LEGEND OF LADIES ROOM STILL ALIVE

Live Report

by Chika Yoshizawa, Mio Nagasaki, posted January 13, 2014

LADIES ROOM disbanded in 1996, leaving behind a rock legend that had been building for nearly a decade since the band’s formation in 1987. It was proven that their legend was indeed still alive with their skillful performance at Ikebukuro EDGE on November 10 which was also guitarist NAO’s birthday.

Birthday boy NAO—dressed in a formal style of a white shirt, black bow tie, and topping it off with a black hat—suddenly came onstage and began playing his guitar. He created an echoing medley of sounds through quick movements and various skillful techniques that were threaded together to craft a masterful solo. The melody changed to NAO’s arrangement of “Kimigayo” (the Japanese national anthem) before support drummer HIMAWARI and bassist George appeared. Lastly, the vocalist Hyaku made his grand appearance. A new song struck up with a rhythmical intro by drum and bass. A turbaned George put a cigarette into his mouth, showing some wildness. Meanwhile, Hyaku smiled happily in the final chords of the song after having displayed his unusual, husky vocals.

During “Harem Cat,” which is packed with rock soul, the crowd responded passionately to the members’ lead, shouting and raising their fists. George plucked powerfully at the strings of his instrument, swirling his long hair and NAO tactfully played his next solo while Hyaku put his soul into the vocals, singing with closed eyes. “Hot Lady” began with busy guitar and Hyaku belted out the melody mixed with shouts as he stuck a gestured gun to his head. A theme of violence stood out throughout the song.

“Have fun today, since it is our first oneman in a while! It’s NAO’s birthday and you’ve received a present from him too, right? I mean his guitar solo.” The crowd was overjoyed by Hyaku’s teasing words and continued to enjoy as an intimidating bass line picked up to announce “Damage.” A heavier rhythm was woven by the bass and drums to which the crowd naturally swayed their bodies. Hyaku, impressively, sang the high tones of the melody with no difficulty. Then, the mysterious “Jigoku made Drive” struck up, accompanied by red and blue fantastical lighting. The lyrics, “I will drive to the hell with you,” echoed again and again.

The vocalist fired the crowd up provocatively in “Little Red Corvette” and HIMAWARI performed a long drum solo in proceeding to the next song. He threw and caught his drumsticks many times after beating the instrument coolly, and there was a crashing of cymbals while he rotated a stick as, the sound gathered intensity. With this aural backdrop, George started the count for “DUST AND BONES.” Now holding an acoustic guitar, Hyaku left the vocals to George, the vocalist playing along gently on guitar. In contrast to the previous songs, this one led by the bassist gave the audience something a little softer to enjoy. In “FRANCE”—which had its own sweetness— sharp electric guitar from NAO beautifully overlapped Hyaku’s acoustic guitar.

The ballad “Light Of Your Eyes” followed, presented in white and blue lights, and as the vocalist sang, he clearly focused on infusing the gentleness and strength of the number into its performance. The fans swayed along to the feelings incited by the sweet love song. The next nostalgic ballad, “Wonderful Tonight,began with only vocals and a soft guitar accompaniment but gained heaviness after all the instruments joined in. The soulful cries elicited by the vocalist resounded throughout the venue.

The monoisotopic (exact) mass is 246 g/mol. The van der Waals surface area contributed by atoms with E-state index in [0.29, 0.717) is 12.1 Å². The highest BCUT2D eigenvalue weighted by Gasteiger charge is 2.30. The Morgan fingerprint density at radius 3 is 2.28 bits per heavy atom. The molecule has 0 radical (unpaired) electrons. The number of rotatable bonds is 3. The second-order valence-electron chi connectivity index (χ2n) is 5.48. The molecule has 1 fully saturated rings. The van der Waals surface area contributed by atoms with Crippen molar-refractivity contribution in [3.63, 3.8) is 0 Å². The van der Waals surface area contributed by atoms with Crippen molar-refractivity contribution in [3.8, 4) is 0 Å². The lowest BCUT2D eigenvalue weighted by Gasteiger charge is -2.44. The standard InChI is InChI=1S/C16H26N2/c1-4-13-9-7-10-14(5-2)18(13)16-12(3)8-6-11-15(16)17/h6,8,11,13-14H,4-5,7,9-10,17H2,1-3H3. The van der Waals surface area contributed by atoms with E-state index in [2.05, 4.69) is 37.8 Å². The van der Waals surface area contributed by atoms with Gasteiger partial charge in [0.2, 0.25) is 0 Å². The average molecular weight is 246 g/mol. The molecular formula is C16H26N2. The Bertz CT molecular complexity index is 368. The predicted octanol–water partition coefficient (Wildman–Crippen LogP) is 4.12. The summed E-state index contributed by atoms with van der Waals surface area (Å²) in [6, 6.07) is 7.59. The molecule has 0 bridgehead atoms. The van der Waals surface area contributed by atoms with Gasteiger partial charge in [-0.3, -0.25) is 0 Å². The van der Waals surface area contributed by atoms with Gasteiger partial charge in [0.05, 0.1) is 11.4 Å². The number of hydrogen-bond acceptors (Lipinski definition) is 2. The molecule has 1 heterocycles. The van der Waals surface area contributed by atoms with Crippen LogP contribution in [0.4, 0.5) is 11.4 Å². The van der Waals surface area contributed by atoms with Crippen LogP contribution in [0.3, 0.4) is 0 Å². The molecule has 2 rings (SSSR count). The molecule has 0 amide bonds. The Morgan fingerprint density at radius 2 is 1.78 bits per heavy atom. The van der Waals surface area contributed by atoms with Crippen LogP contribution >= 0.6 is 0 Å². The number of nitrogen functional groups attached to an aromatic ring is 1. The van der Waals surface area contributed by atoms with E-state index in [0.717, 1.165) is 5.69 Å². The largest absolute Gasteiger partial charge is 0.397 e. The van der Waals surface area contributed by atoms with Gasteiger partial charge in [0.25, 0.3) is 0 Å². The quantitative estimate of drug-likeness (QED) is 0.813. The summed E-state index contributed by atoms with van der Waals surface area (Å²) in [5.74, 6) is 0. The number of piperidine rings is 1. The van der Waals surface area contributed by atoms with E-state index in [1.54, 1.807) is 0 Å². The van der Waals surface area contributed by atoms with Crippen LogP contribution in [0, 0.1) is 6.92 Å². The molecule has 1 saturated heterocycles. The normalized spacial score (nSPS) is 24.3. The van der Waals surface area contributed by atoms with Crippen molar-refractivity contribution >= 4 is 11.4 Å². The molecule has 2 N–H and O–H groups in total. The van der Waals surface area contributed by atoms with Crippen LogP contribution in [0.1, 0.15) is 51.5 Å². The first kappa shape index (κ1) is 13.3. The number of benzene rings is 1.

Hyaku proceeded to devote all of his energy to the up-tempo “Wild One” after the smooth ballad section. George played with the fans, showing his childishness while swaying his hips provocatively. Soon, he had the whole crowd excitedly enticed and Hyaku laughed and joined in with the playful festivities by sticking up both middle fingers. The bassist approached the guitarist in “Round And Round” and almost kissed him on the lips proper but they escaped one another with a teasing laugh. The following “Control” was a return to LADIES ROOM’s orthodox rock with guitar riffs characterizing the song and Hyaku singing happily.

Trying to leave the emcee to George, Hyaku asked, “Hey George, don’t you have anything interesting to talk about?” George tried to reply with “My mom…” but Hyaku quickly intervened: “It’s too early to talk about your mom.”

George followed by saying, “I forgot what I wanted to say because Hyaku interrupted! Hey NAO, don’t you have anything interesting to talk about? You’re 48, right? You have a birthday cake, don’t you?”

NAO was not to be outdone by George in his answer. “Stop, George. Don’t thrust your face in the cake!” Even though there was no cake at the time, NAO intentionally egged the bassist on with reverse psychology.

Hyaku returned to the talk then, musing, “48… You were 46 when I met you recently.”

George added, “Where has your memory been for the last two years?”

As a chorus of laughter arose, Hyaku changed the subject: “I recently went to a convenience store to buy some beer and the shop keeper asked me, ‘aren’t you a student?’” Booing followed this confession from the disbelieving crowd.